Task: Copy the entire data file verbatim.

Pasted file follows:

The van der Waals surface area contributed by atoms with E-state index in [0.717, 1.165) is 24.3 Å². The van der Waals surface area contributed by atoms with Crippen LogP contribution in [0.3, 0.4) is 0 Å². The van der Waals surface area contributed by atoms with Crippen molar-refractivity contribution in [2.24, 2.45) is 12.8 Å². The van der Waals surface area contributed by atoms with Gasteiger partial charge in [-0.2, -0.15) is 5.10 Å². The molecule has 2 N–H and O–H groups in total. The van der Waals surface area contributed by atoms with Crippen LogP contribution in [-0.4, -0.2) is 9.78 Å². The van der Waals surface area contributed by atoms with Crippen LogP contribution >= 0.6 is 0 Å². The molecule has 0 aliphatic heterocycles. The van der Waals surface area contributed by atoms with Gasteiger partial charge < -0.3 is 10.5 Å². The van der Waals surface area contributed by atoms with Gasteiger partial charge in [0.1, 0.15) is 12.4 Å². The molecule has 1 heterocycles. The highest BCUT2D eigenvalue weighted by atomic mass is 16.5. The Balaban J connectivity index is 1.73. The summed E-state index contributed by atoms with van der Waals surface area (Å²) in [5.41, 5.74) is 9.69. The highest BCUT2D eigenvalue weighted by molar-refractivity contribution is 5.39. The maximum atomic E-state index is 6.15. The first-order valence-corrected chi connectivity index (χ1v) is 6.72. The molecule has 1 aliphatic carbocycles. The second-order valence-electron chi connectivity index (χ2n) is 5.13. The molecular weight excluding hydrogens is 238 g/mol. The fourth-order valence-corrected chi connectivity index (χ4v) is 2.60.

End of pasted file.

The van der Waals surface area contributed by atoms with E-state index in [0.717, 1.165) is 24.3 Å². The van der Waals surface area contributed by atoms with Crippen LogP contribution in [0.3, 0.4) is 0 Å². The van der Waals surface area contributed by atoms with Crippen molar-refractivity contribution in [2.24, 2.45) is 12.8 Å². The van der Waals surface area contributed by atoms with Gasteiger partial charge in [-0.2, -0.15) is 5.10 Å². The molecule has 2 N–H and O–H groups in total. The van der Waals surface area contributed by atoms with Crippen LogP contribution in [-0.4, -0.2) is 9.78 Å². The van der Waals surface area contributed by atoms with Crippen LogP contribution >= 0.6 is 0 Å². The molecule has 0 aliphatic heterocycles. The van der Waals surface area contributed by atoms with Gasteiger partial charge < -0.3 is 10.5 Å². The van der Waals surface area contributed by atoms with Gasteiger partial charge in [0.1, 0.15) is 12.4 Å². The molecule has 1 heterocycles. The highest BCUT2D eigenvalue weighted by atomic mass is 16.5. The Balaban J connectivity index is 1.73. The summed E-state index contributed by atoms with van der Waals surface area (Å²) in [5.41, 5.74) is 9.69. The highest BCUT2D eigenvalue weighted by molar-refractivity contribution is 5.39. The maximum atomic E-state index is 6.15. The first-order valence-corrected chi connectivity index (χ1v) is 6.72. The molecule has 1 aliphatic carbocycles. The second-order valence-electron chi connectivity index (χ2n) is 5.13. The molecular weight excluding hydrogens is 238 g/mol. The fourth-order valence-corrected chi connectivity index (χ4v) is 2.60.